I've been incredibly lucky to get to play with the new Raspberry Pi Pico in pre release and, in short, it's rather brilliant! First up, this new board contains custom Raspberry Pi silicon, the RP2040 chip, which will also be sold as a standalone product for people to develop products/systems/boards with.
The Pico is set to retail at less than a £5er and you'll want to check out this page for the full spec and the pin in/out of the Pico but the highlights are;
I started following the Getting Started PDF for C/C++ and installed the SDK/ toolchains. The guide walks you through installing everything you need from the terminal and steps through how to make and build the examples. Many will opt to edit and create code in something like Visual Studio (again bundled into the Rasbian image) but for my simple tinkering I opened some of the examples using nano, tweaked and then rebuilt them in the terminal. You honestly don't need to be a terminal guru to get to this point, simply follow the documentation. The resulting tweaked examples, when built, create a .UF2 file which you can drag and drop to the Pico which flashes incredibly quickly.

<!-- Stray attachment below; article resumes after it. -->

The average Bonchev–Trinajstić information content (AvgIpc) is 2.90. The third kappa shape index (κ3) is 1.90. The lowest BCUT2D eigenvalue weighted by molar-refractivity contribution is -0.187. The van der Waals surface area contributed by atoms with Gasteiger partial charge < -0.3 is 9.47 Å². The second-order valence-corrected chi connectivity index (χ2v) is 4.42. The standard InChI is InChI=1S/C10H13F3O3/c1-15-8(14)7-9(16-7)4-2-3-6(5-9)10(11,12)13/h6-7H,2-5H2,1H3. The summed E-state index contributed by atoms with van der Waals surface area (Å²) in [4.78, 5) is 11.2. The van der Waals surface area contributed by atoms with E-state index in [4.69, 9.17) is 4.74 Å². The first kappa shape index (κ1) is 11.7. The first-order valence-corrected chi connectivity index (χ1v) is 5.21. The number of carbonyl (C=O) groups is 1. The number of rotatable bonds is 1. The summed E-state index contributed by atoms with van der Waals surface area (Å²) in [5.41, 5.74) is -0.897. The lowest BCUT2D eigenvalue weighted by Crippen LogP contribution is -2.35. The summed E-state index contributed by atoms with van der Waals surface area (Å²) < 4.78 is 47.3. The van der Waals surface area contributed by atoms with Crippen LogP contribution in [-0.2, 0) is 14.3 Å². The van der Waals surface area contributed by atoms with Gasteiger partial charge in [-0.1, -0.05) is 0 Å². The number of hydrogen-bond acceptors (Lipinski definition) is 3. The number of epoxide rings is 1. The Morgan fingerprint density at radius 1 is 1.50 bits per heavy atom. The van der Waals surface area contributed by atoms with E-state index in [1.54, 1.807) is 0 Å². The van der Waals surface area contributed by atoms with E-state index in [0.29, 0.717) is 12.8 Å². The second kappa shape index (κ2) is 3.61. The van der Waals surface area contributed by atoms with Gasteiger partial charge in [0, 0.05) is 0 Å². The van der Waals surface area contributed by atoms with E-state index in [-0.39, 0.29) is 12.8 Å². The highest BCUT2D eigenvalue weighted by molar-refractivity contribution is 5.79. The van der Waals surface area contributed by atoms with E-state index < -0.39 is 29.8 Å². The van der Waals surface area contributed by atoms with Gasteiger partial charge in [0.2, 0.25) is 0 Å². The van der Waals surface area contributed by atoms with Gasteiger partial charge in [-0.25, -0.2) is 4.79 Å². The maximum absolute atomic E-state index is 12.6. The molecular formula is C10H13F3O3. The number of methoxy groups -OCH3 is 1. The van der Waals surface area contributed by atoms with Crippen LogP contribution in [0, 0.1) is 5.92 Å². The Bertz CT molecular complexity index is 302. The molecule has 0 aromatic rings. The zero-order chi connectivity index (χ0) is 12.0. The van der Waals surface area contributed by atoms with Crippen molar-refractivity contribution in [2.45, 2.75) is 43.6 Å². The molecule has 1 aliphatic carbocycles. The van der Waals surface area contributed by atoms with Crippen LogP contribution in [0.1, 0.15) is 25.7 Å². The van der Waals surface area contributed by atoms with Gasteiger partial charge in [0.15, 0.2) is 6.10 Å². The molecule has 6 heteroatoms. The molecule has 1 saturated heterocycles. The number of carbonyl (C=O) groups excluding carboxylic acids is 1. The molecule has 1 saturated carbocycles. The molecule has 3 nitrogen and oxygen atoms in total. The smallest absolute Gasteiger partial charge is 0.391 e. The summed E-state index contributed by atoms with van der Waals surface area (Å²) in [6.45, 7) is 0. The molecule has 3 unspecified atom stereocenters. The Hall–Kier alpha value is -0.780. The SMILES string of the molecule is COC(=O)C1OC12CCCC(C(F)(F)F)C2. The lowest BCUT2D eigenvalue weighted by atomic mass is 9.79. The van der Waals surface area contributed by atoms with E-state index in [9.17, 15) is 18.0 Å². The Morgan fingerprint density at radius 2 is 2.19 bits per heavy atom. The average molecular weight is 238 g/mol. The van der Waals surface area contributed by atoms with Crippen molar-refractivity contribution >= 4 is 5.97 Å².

Perhaps more accessible for some is the Micro Python or "Pico Python"route, the first task here is to drag and drop the Pico Python firmware onto the device, for convenience a pre built binary is available on the Pico Getting Started page. Also in the getting started with Micro Python on Pico documentation there is a guide for you if you are keen and want want to build your own binary. Flashing the micro python firmware to the Pico is another simple drag and drop operation and you can, of course, swap between C/C++ and Micro Python by re-flashing.
Following the micro python getting started guide it walks you through interacting with the REPL using minicom within the terminal which is fun to tinker with. There's a decent walk through of all the examples in the micro python repository in the documentation. This includes examples that use most of the Pico's features, PWM, UART, SPI, PIO , but there's also examples for things like interrupts, and additional common sensors, Neopixels and LED's.
Towards the end of the Micro Python guide there is a section on setting up an IDE, Thonny, to provide a nice environment for working with the Pico. Thonny is a nice simple IDE that's again bundled in the Raspbian OS, it's pretty straightforward to set up and get going and you can work directly with the REPL via a shell window or you can save and deploy scripts temporarily or with persistence to the Pico.
So! My thoughts, it's great, a low price, really fast and well spec'd micro controller that at launch already has a heap of resources and examples, I'm sure that at the price point it will attract a mass of users and a strong community which will create and share lots of wonderful projects. I can't wait to see it grow!